Monitoring and Intrinsic Motivation: Evidence from Liberia’s Trucking Firms
Golvine de Rochambeau (Columbia University)

Abstract : Severe information asymmetries are thought to make contracting particularly difficult within (and across) firms in developing countries. Standard principal-agent theory predicts that a new monitoring technology provided at zero cost should be widely adopted and un- ambiguously raise workers’ effort. I test this classical prediction using a field experiment with trucking companies in Liberia. The treatment offered to install GPS tracking devices on randomly selected trucks at no cost. Treatment-on-the-treated estimates reveal that the tracking devices increased monitored drivers’ average speeds by 58 percent, without leading to higher accident rates or maintenance costs. Despite this, managers declined to install the devices on 35 percent of the trucks selected for treatment. Using a model of intrinsic motiva- tion, I show that it may be optimal not to monitor workers who are intrinsically motivated to work hard. While monitoring technologies increase agents’ extrinsic incentives to provide effort, they also do not allow worker to show that he or she does not need these incentives to work hard, which can crowd out effort. I provide three pieces of evidence in support of this explanation. First, Liberian trucking company managers choose to install tracking devices only on the trucks of drivers who perform less well at baseline. Second, the treatment effect on speed for monitored drivers is greater the lower the performance of the driver at baseline. Finally, I show that for drivers who performed well at baseline, the treatment has a negative effect on the relation between the manager and the driver, and on the driver’s propensity to follow the rules of the business. Overall, this paper demonstrates that, while new monitoring technologies can dramatically raise some workers’ productivity in settings where employment contracts are difficult to enforce, their use may lower the productivity of some workers - those who are intrinsically motivated to work hard.

Supervisors and Performance Management Systems
Anders Frederiksen (Aarhus University)
Lisa B. Kahn (Yale, SOM)
Fabian Lange (McGill University)

Abstract : Supervisors occupy central roles in production and performance monitoring. We study how heterogeneity in performance evaluations across supervisors affects employee and supervisor careers and firm outcomes using data on the performance system of a Scandinavian service sector firm. We show that supervisors vary widely in how they rate subordinates of similar quality. To understand the nature of this heterogeneity, we propose a principal-agent model according to which supervisors can differ in their ability to elicit output from subordinates or in their taste for leniency when rating subordinates. The model also allows for variation in how informed firms are about this heterogeneity. Within the context of this model, we can discern the nature of the heterogeneity across supervisors and how informed firms are about this heterogeneity by relating observed supervisor heterogeneity in ratings to worker, supervisor, and firm outcomes. We find that subordinates are paid significantly more, and their pay is more closely aligned with performance, when they are matched to a high-rating supervisor. We also find that higher raters themselves are paid more and that the teams managed by higher raters perform better on objective performance measures. This evidence suggests that supervisor heterogeneity stems, at least in part, from real differences in managerial ability and that firms are at least partially informed about these differences. We conclude by quantifying how important heterogeneity in supervisor type is for workers' careers. For a typical worker, matching to a high rater (90th percentile) relative to a low rater (10th percentile) for just one year results in an increase in the present discounted value of earnings equivalent to 7-14% of an annual salary.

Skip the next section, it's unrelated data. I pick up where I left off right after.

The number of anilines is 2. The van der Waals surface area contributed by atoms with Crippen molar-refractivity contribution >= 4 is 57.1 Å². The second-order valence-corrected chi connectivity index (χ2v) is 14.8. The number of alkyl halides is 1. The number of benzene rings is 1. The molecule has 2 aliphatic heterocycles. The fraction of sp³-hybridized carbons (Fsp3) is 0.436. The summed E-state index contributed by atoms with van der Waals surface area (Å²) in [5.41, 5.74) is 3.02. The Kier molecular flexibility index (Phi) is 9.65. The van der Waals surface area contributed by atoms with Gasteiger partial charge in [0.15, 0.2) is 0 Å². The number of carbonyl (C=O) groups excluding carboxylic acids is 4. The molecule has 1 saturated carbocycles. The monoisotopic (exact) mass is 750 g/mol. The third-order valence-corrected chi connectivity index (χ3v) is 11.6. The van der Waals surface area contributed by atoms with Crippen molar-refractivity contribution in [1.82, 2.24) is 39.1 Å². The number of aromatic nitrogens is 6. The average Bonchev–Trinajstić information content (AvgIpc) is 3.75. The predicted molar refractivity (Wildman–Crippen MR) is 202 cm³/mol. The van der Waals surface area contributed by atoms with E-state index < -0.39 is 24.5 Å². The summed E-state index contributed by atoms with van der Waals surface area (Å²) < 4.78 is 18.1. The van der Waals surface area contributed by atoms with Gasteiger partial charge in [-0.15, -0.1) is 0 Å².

Experience Markets: an Application to Outsourcing and Hiring
Christopher Stanton (HBS)
Catherine Thomas (LSE)

Abstract : Trying out a market often allows new buyers to learn about the distribution of products or services available. We study how hiring varies with employer experience in an online labor market platform where employers contract with remote workers. Experience affects employer selection into posting further jobs, increases the perceived value of using the market, and alters how employers evaluate individual workers. These changes in demand for workers are consistent with experience reducing employer uncertainty about the distribution of applicants. Job applicants respond with higher wage bids to new employers. We evaluate policies that encourage employer learning about individual market fit.